Lamp 4: Is the contrast control light and was often called a hard fill light. You need to see the close up of Marlon’s face to see the true effect of this subtle yet vital lamp. It was almost certainly a Mole Richardson 1Kw Pup on a floor stand with castors. This small Fresnel lensed lamp was in everyday use in most film and TV studios throughout the world right up until the early 1980s. You can clearly see the crossover of this lamp in the under chin shadow. Set nearly two stops less intense than the key light this light fills in the eye sockets, nose mouth and chin shadows. The tiny but significant highlights in Marlon’s eyes tell the whole story.
How would this shot be composed and lit differently today?
I expect the top ¼ of the frame would be cropped out and current lighting styles would have Marlon lit from his left and not from his right as shown. Lighting from his left, or camera right would have the effect of balancing out his facial features. His mouth line has a definite tilt that has the effect of making the left side of his face appear to be the smaller side. By lighting into the left of Marlon’s face would give the illusion of more symmetry and reduce the dominance of the right side of his face. Small details like choosing a lighting angle can make big differences to the success of any shot. The fill light would almost certainly be from a softer light source to avoid creating clearly defined second shadows.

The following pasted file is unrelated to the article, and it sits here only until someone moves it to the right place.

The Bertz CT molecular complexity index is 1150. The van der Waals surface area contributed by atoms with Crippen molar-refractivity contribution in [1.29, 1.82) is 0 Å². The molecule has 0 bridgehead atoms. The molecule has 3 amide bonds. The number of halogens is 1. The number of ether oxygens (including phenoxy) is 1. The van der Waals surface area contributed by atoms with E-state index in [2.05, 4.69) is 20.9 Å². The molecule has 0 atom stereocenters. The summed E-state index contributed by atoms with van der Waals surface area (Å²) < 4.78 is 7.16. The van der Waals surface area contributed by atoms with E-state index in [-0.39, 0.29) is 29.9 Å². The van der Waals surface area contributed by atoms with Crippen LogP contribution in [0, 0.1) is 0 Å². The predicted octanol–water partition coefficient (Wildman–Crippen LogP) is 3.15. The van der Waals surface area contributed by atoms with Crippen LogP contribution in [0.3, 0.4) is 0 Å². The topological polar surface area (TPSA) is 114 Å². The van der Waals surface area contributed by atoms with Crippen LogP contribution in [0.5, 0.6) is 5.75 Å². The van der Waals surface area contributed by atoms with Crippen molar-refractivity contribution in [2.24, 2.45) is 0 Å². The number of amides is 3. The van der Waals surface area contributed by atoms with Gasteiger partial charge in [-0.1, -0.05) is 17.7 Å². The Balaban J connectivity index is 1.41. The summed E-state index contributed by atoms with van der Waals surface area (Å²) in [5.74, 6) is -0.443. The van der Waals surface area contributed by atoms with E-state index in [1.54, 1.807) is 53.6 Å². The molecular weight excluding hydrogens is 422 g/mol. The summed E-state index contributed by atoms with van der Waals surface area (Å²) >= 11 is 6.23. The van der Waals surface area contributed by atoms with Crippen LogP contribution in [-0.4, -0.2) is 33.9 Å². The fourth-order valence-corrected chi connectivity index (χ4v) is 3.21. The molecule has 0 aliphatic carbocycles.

Picture two is Clark Gable and Joan Crawford photographed by George Hurrell in 1933
I find this picture both sad and beautiful. It depicts what might have been, regrets, a loss, intimacy yet distance. The strong full embrace by Clark and the delicate touch of Joan on his face, the distant gaze and far away thoughts. It’s an actors portrait, a portrayal of the movie scene perhaps.
Clark and Joan – a three light portrait:
Lamp 1: The lighting angle of the key, or principal light favours Joan although they have missed their marks by a foot or so. The key light is a spotted Fresnel light that renders a slightly softer shadow and a more gradual fall off than a barn doored flooded light. The centre of the spot is just out the left of the frame and the original negative will have Joan rendered much darker than she is shown here. With a lower amount of light comes a lower contrast that can’t easily be repaired by dodging and burning in the print stage alone.